New data collected by TechRadar Pro shows that few businesses are convinced of the long-term viability of full-time remote working.
A survey of 3,000 IT professionals and other workers, conducted in partnership with Perimeter 81, revealed that the majority of companies (59%) have allowed fewer than half of the workforce to shift to a remote or hybrid working model.
Almost a quarter (24%) of businesses, meanwhile, have demanded that all employees return to the office full-time as pandemic restrictions are withdrawn.
The remote working debate
The debate around working from home has become increasingly politicized over time, with many right-wing outlets painting remote employees as work-shy, and left-leaning commentators failing to acknowledge the potential effects on business output.
Another factor adding to the complexity is that the luxury of working from home cannot be extended to blue-collar workers, whose jobs cannot be conducted remotely, creating a divide between frontline and corporate staff.
One of the fiercest and most high-profile critics of remote working has been Elon Musk, who recently announced a no-tolerance policy at Tesla.
“Anyone who wishes to do remote work must be in the office for a minimum (and I mean minimum) of 40 hours per week or depart Tesla. This is less than we ask of factory workers,” he wrote, in a letter to employees.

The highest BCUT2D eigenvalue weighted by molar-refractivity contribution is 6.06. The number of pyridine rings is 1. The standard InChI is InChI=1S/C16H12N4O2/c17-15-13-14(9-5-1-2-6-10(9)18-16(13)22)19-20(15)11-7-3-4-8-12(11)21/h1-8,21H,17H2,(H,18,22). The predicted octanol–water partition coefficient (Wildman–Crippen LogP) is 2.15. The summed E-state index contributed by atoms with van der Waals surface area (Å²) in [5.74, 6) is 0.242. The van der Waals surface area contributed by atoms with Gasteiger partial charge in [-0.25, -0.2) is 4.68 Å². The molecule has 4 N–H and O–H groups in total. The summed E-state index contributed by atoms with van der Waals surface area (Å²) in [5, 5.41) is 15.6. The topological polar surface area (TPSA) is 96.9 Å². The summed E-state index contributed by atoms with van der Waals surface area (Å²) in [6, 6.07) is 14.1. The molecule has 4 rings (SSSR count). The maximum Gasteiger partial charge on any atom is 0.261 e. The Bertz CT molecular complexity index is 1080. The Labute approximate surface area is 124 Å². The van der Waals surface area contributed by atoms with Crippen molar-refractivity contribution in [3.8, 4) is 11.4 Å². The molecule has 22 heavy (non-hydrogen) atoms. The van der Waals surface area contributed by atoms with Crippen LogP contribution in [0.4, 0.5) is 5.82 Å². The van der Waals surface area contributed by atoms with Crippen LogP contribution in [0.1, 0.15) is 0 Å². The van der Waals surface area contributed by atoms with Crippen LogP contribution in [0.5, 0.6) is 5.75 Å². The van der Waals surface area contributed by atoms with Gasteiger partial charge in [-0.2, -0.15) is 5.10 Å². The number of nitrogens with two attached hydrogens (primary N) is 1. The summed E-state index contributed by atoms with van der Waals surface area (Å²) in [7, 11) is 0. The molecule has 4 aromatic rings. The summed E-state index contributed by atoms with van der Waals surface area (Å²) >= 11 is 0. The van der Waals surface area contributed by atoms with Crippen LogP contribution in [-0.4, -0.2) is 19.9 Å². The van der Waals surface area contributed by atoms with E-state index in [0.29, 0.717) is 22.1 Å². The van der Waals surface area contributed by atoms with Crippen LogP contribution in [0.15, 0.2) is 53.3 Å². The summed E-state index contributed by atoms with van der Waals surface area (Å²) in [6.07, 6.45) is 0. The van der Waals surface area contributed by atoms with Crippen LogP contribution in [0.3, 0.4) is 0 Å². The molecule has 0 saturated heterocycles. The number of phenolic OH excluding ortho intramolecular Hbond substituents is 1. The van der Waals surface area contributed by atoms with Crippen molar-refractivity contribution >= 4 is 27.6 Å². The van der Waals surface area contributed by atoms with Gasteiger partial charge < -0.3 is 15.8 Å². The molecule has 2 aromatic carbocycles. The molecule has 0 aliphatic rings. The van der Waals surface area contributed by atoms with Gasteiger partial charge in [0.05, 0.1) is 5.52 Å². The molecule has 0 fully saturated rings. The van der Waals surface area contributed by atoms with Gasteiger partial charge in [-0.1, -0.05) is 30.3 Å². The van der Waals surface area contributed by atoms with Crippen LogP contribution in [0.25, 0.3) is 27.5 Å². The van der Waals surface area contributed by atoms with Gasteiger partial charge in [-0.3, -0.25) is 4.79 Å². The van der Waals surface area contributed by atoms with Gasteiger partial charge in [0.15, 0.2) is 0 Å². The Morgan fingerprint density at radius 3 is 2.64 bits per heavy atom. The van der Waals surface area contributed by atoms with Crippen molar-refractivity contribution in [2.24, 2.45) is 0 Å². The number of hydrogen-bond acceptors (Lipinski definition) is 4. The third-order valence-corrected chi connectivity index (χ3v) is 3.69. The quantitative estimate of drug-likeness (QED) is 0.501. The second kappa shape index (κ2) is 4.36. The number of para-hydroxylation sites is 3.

Last week, it emerged that Tesla is actively monitoring attendance at its offices, and sending out automated messages to workers who do not swipe in frequently enough. These employees are being asked to explain their absence to management.
Although most businesses are likely to handle the situation a little more delicately than Musk, who told employees annoyed by the policy to “pretend to work somewhere else”, the data shows that many are thinking along the same lines, or at least hedging their bets.
The vast majority of businesses have continued to operate at least one corporate office, for example, with only 17.4% of respondents diving head-first into the remote-only model.
A certain scepticism is also betrayed by data on spending patterns, which shows that most companies continue to invest in on-premise infrastructure, despite the surge in spending on cloud-based software and services.
The debate will rage on, but it would appear the op-eds on the death of the office were premature.
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